This is an excerpt from the April 2014 issue of Guitar World. For the rest of this story, plus interviews with Paul Stanley and Gene Simmons of Kiss (not to mention the three kings of acoustic shred, the hottest gear from the 2014 NAMM Show and more), check out the April 2014 issue at the Guitar World Online Store.
Sting Dynasty: The Scorpions wrap up their nearly 50-year run with a new Unplugged release and a farewell album of songs from their Eighties heyday.
On a bright, frigid afternoon in early December, Guitar World is standing in front of the Romexpo arena in Bucharest, Romania, hoping the Scorpions will arrive soon.
We’ve traveled nearly 5,000 miles to meet the German band on its Farewell World Tour, and we’re eager to catch up with guitarists Rudolf Schenker and Matthias Jabs and chat before they hang up their guitars for good. But for the time being, it’s just us and the local Romanian crew, who are huddled together, chain-smoking cigarettes and flashing us suspicious looks.
The Scorpions are not only one of the world’s best-selling hard rock acts, but since their formation in 1965 they have exemplifed the unifying and transformative power of rock and roll, especially for fans in places like Romania, which was under strict communist rule in the not-too-distant past. In that spirit, we sidle up to the crew and introduce ourselves. The guys instantly warm up and start flashing peace signs and devil horns for our photographer.
Tonight’s concert marks the 20th anniversary of the Scorpions’ first show in Bucharest, and back then the vibe was considerably different. The country was early into the process of rebuilding itself after decades of communist oppression under which the media and arts were stringently controlled. As we learn when we eventually sit down with Schenker and Jabs, simply listening to rock music back then was a very risky endevour.
What follows in an excerpt from Guitar World's exclusive interview with Schenker and Jabs. In the new April 2014 issue of GW, they walk us through how they pulled off their ambitious MTV Unplugged performance and explain why, nearly 50 years into their career, their audiences are younger than ever.
You guys have been going full tilt on your Farewell Tour for the past few years. Why did you decide to tape an MTV Unpluggedin the middle of all that?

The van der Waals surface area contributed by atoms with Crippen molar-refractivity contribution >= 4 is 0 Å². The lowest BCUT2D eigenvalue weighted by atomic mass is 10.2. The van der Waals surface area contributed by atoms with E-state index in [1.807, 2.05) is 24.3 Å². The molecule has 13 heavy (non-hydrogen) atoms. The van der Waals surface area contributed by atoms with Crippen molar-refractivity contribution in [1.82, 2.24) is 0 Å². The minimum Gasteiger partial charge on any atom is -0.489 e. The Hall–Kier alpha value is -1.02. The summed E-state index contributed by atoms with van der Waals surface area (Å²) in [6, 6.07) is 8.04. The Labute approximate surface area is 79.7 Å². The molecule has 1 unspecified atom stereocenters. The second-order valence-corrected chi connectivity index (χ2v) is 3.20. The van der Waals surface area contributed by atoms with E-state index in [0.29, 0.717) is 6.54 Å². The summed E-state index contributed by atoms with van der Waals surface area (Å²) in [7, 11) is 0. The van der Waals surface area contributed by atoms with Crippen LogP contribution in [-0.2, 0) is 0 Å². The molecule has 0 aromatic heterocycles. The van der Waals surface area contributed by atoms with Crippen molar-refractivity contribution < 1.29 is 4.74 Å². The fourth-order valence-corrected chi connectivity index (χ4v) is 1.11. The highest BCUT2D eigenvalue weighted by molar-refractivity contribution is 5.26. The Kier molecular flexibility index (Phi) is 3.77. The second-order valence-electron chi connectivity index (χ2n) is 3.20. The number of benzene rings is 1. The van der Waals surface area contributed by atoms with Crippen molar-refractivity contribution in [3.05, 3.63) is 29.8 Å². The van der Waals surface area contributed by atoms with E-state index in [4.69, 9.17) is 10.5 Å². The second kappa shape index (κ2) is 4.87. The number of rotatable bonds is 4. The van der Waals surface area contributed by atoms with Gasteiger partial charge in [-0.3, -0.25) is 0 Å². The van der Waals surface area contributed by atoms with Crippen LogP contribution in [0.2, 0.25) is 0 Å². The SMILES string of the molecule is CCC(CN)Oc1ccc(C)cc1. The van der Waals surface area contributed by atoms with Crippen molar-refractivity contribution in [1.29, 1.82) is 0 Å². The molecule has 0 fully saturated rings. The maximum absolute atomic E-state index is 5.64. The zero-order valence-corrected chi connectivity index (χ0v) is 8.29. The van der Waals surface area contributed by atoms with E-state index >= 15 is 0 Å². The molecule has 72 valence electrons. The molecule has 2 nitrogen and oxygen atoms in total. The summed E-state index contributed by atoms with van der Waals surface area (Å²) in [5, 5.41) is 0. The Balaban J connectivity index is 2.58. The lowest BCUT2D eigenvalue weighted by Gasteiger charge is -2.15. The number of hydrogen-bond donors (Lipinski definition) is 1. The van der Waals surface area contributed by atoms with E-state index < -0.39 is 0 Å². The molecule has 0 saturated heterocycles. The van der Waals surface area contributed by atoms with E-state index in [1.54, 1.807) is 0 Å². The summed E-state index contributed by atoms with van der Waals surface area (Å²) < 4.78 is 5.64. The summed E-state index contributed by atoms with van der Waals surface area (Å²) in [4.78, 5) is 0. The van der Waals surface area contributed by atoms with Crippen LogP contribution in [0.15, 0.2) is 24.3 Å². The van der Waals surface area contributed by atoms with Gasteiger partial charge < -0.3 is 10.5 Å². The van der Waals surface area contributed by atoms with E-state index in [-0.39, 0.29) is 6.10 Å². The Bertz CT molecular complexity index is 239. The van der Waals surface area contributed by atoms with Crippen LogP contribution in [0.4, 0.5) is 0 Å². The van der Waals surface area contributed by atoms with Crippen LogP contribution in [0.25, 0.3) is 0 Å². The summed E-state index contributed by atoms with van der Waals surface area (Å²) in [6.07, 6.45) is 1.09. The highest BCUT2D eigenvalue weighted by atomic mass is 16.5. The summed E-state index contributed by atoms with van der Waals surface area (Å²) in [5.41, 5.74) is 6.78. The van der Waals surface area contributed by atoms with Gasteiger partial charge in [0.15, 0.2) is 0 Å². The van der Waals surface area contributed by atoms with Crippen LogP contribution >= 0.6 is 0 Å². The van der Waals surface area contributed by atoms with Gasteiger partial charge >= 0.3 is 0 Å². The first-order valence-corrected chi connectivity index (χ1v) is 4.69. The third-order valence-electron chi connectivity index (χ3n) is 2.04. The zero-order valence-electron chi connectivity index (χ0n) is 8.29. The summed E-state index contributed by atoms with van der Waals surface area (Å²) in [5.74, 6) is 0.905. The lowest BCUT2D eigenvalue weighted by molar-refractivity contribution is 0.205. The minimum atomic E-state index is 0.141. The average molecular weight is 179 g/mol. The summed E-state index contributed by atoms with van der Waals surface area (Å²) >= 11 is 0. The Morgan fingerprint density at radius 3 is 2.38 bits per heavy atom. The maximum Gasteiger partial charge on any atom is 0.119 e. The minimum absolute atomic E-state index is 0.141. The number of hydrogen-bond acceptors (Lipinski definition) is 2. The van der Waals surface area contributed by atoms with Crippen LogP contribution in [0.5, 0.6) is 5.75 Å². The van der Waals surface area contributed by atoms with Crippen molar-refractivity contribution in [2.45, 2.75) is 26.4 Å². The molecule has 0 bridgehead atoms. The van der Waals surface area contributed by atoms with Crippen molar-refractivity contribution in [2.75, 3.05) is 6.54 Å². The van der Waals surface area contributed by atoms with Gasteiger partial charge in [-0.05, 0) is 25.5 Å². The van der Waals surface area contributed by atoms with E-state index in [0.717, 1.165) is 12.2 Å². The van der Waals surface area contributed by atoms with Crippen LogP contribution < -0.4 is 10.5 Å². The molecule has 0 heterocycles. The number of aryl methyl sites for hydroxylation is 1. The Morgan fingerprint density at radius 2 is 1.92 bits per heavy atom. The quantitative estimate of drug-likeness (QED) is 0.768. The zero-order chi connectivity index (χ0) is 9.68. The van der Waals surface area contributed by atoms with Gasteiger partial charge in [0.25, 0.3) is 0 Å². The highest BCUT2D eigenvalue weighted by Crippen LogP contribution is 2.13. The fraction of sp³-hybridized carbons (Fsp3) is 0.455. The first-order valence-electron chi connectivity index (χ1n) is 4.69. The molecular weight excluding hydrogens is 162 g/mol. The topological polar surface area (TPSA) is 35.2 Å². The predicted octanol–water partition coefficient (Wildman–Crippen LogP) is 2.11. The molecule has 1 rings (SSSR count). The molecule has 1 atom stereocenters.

MATTHIAS JABS We were asked by MTV and Sony in January of 2013 if we could do an MTV Unplugged. We had just played our last show on December 17 in Munich. You know what it’s like in life: just when you think you’re safe, they come around the corner! [laughs] Well, we knew we couldn’t say no.
It might not be as popular as it was in the Eighties and early Nineties, but we wanted to do it anyway, because we were asked at some point in the Eighties but we were too busy to do it then. But I knew right away that we had to do something different from what we did on our 2001 [live] record, Acoustica.
What did you want to do differently?
JABS First of all, we wanted to not do “Wind of Change,” “Rock You Like a Hurricane”…the typical ones. We have so many arrangements of those. But the fans love those, and the record company wanted it, so in the end we included those as well. I got together with our producers, Mikael [Nord Andersson] and Martin [Hansen] in Sweden, with whom we worked on our last two records, and we picked songs from every decade. We had the more well-known ones and then put the focus on ones we’ve never played live, as well as five new songs. We ended up having 25 songs. It was a lot of work.
What did the process of reworking the songs entail?
JABS First, I went to Stockholm for a week at the end of February and we arranged eight songs. Klaus and Rudolf weren’t part of the arrangements, but they both listened to the arrangements and said, This is the way to go; this is the way not to go.
RUDOLF SCHENKER Because I composed most of the songs, I said, “You know, I’m too close to them.” Because the Swedish Rock Mafia, as we call our producers, have an understanding of what Scorpions are all about, I thought I’d let them work on it. I trust Mikael very much, and he’s also a very good acoustic guitarist.
He knows the Scorpions’ history and has a good feeling to not make it too poppy and always work with a little edge. And he introduced us to open tunings, like Jimmy Page used. When we talked about MTV Unplugged, we knew we wanted to do something outstanding to make five guitars sound like a cluster. We used different tunings to make the sound bigger.
Twenty-five songs is a pretty long set. Were there specific choices you made with the arrangements to keep things musically interesting?
JABS To keep it interesting as acoustic songs we had to have more than just two guitars. I planned on four. In the end, it turned out we had five guitars for most of the songs, six on some, plus mandolin, harp and accordion. We also had a string arranger. We were thinking of having an octet for just a few songs, being inspired by the Beatles, who always used octets because it sounds more rocking than a quartet. But it turned out we ended up with 18 string arrangements! [laughs] The arranger, Hans [Gardemar], is also a great piano player. He also plays accordion and brought it in the first week.
I wasn’t sure if it was the right idea until we jammed “Still Loving You” as a tango with two guitars and accordion. It sounded amazing! We were overwhelmed by our own performance. So we started out not knowing exactly what we were going to do, but as it went on it got more interesting and I felt freer to give the full monty, so to speak.
For the rest of this story, plus interviews with Paul Stanley and Gene Simmons of Kiss (not to mention the three kings of acoustic shred, the hottest gear from the 2014 NAMM Show and more), check out the April 2014 issue at the Guitar World Online Store.
Photo: Jimmy Hubbard